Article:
Sadly, I'm not taking as many buses these days as I used to. I've gone from a four bus a day commute to a six train and, all of a sudden, it's like I'm a tourist in my own town. It is not a difficult route, and if I time it just right, I walk off one train onto another and keep moving. It's about 40 minutes each way.
What I am noticing now are all the little markets that open up just for an instant in well-timed, brilliantly choreographed commerce on the train. This is just a random sample of the vendors I've seen on trains:
1) Mariachi band. These guys are pretty wonderful. I have probably seen a half dozen different Mariachi bands in the past, say, five years of so. Typically it's a guy with a guitar, maybe a guy with an accordion, or two guys with guitars. They sing in harmony and their song lasts the length of one stop so they can collect some money and scoot out to the next car before the train leaves the station again.
2) DVD seller. There is one guy and one woman - I have never seen anyone else - who sell DVDs by walking with some haste from one end of the car to the other, displaying their plastic cases with copies of movies that either just opened in theaters or are about to open. I think I read once that selling them is the crime, not buying them. But they remind me of the time I bought one of The Lion King years ago to satisfy my kids who were not happy waiting for the official Disney copy to come out. In the middle of the first scene with Scar, you could watch as somebody crossed in front of the copy guy's handheld camera to go get popcorn. Modern DVD copy guys are much more sophisticated.
3) Welch's candy and Famous Amos. This is really a good market, all in all. These guys pick up huge boxes of snacks at BJ's or Costco and then sell them individually for a dollar. Given they probably only pay around 25 cents a piece for what they sell, the markup is pretty good. This week, I watched a guy who started his spiel with "I'm not stealing, I'm just dealing a little candy here on the train and if you ain't smiling I can get you some snacks." He had, in two cardboard boxes that were lashed together with plastic tape, Welch's fruit snacks, Snicker, Famous Amos cookies, and Pringles chips. I watched him kneel down in front of the woman seated next to me as she asked for Welch's Berries and Cherries and Famous Amos. He looked at her in judgment, remarkably, and asked her, "You want both?" It wasn't shock. It was judgment, as if he were telling her, "one snack per person this close to dinnertime is plenty, miss."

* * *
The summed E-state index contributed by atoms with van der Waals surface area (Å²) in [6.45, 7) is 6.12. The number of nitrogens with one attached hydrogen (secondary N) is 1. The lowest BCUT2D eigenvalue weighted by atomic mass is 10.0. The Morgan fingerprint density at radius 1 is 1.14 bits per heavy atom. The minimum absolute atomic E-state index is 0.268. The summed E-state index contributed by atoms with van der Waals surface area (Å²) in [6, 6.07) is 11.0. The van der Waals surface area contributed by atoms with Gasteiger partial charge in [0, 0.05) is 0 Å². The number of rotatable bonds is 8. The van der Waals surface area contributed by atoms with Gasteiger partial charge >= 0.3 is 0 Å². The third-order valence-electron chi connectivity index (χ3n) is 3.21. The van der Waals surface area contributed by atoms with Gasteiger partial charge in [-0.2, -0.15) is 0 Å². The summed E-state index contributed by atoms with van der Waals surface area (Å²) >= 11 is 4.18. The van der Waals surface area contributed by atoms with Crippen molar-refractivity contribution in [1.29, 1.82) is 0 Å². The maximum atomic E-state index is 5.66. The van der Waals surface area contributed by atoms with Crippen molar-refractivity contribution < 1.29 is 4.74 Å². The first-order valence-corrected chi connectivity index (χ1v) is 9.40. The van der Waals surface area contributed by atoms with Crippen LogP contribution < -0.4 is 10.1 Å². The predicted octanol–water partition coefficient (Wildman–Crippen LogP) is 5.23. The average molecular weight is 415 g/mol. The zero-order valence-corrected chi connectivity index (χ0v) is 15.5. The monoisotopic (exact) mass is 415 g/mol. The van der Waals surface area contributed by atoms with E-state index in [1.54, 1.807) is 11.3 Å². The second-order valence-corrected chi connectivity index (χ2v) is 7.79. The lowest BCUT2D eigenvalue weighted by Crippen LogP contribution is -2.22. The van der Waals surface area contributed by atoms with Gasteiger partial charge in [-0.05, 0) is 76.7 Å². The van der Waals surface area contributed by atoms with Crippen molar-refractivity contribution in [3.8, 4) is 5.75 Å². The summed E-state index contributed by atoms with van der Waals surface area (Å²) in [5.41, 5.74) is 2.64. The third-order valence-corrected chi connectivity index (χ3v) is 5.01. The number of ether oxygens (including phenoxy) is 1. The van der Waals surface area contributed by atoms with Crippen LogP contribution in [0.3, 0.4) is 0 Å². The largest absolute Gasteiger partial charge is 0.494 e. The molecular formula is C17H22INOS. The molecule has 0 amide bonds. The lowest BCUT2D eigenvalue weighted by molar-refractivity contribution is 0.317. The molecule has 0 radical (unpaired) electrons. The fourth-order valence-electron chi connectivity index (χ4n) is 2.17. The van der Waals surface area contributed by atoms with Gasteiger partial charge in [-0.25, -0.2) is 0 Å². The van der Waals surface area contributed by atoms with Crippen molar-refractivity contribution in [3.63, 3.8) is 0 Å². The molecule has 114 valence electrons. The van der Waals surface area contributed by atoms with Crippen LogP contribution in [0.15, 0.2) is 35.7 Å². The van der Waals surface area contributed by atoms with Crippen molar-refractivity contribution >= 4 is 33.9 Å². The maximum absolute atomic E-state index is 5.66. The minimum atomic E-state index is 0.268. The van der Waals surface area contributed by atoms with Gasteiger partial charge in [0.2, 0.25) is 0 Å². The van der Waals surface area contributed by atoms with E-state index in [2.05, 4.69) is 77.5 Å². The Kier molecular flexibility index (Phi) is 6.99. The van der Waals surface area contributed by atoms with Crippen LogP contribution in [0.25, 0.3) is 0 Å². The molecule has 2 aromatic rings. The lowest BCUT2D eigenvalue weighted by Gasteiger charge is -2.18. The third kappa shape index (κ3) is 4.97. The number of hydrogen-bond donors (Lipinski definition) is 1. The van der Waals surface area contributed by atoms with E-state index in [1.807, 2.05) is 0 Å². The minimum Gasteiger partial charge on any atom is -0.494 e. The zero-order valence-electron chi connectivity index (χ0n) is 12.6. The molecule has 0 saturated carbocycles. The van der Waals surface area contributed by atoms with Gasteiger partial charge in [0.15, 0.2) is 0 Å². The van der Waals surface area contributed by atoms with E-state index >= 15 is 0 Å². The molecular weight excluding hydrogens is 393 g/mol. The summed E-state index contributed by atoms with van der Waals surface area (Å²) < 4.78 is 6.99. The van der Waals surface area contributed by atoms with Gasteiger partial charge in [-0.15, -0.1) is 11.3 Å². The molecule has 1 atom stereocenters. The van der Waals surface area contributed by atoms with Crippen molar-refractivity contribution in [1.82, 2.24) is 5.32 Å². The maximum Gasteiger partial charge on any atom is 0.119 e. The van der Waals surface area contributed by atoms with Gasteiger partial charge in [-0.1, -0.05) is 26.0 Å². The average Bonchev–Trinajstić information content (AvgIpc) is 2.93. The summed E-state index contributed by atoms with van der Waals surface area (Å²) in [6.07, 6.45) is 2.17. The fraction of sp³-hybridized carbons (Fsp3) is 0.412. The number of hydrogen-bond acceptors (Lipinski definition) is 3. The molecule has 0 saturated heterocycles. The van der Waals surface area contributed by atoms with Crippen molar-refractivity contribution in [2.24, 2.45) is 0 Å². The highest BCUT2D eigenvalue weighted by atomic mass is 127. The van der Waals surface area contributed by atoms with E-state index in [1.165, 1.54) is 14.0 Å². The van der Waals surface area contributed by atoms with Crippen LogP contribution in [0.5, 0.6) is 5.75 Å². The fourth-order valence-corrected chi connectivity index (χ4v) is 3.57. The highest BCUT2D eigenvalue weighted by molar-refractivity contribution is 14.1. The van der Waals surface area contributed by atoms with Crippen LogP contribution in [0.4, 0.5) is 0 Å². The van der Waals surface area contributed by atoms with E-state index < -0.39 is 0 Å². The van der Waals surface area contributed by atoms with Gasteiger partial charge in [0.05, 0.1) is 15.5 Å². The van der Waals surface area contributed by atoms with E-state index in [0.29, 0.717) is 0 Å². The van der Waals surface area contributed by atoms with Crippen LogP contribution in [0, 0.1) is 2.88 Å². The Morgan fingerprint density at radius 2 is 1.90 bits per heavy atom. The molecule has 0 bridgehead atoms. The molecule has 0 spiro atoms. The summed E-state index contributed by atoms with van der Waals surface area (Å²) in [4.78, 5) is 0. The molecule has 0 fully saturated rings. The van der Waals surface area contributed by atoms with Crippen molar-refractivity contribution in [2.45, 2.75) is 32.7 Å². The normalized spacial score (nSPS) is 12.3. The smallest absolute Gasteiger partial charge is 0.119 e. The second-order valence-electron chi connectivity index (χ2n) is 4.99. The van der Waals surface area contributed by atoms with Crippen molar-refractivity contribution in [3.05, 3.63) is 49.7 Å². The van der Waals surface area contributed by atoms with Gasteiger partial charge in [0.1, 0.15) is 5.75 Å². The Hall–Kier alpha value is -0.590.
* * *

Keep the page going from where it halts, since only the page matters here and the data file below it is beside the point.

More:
4) Break dancers. There are a couple of groups of break dancers that I see regularly, one in particular that really irritates me. They set up their boombox in the middle of the aisle and start clapping really loud. They dance - which most folks can't see, given the way seats are configured on a train - and then one of them swings up, holding the pole, and slams his fist against the ceiling of the train. After that, they pass the hat and get out so they can repeat the performance in the next car.
5) The box lady. There is a woman I have seen a couple of times who kneels down with a cardboard box and sings. She has a personal tale of woe and it always rhymes with box in some fashion. She bangs on the box and then asks for money.
6) The comedian. On the #1 train, there used to be a guy who did stand-up on the train. He had a routine about his fat wife and he always ended the bit with something like, "Pick up after yourselves as you exit the train. I've got company coming over later." I haven't seen him in a while - I hope he's OK.
7) Evangelists. These people tend to offend rather than persuade. The last one I saw spent his moment in the spotlight trying to convince everyone that gays go to hell. As you can imagine, everyone on the train piped up to shout him down. It was one of the more interactive moments in all this commerce.
What fascinates me is both the speed with which business is conducted on a moving subway train and the careful timing that has to take place to make sure you, as the seller, don't get caught in the same train car for two stops. That is particularly awkward - you've exhausted your repertoire and your audience at the same time, yet there you stand, waiting for the door to open at the next stop so you can get back to business. That happens rarely, but it is interesting to watch how terribly uncomfortable they look.
About a year ago, there was a group of women and a little boy sitting just across from me when one of the regular sellers came up to them selling small plastic toys. The boy saw the man and he started shouting at him, "One dollah, one dollah, one dollah!" and the whole car started to laugh. He sounded just like the toy guy.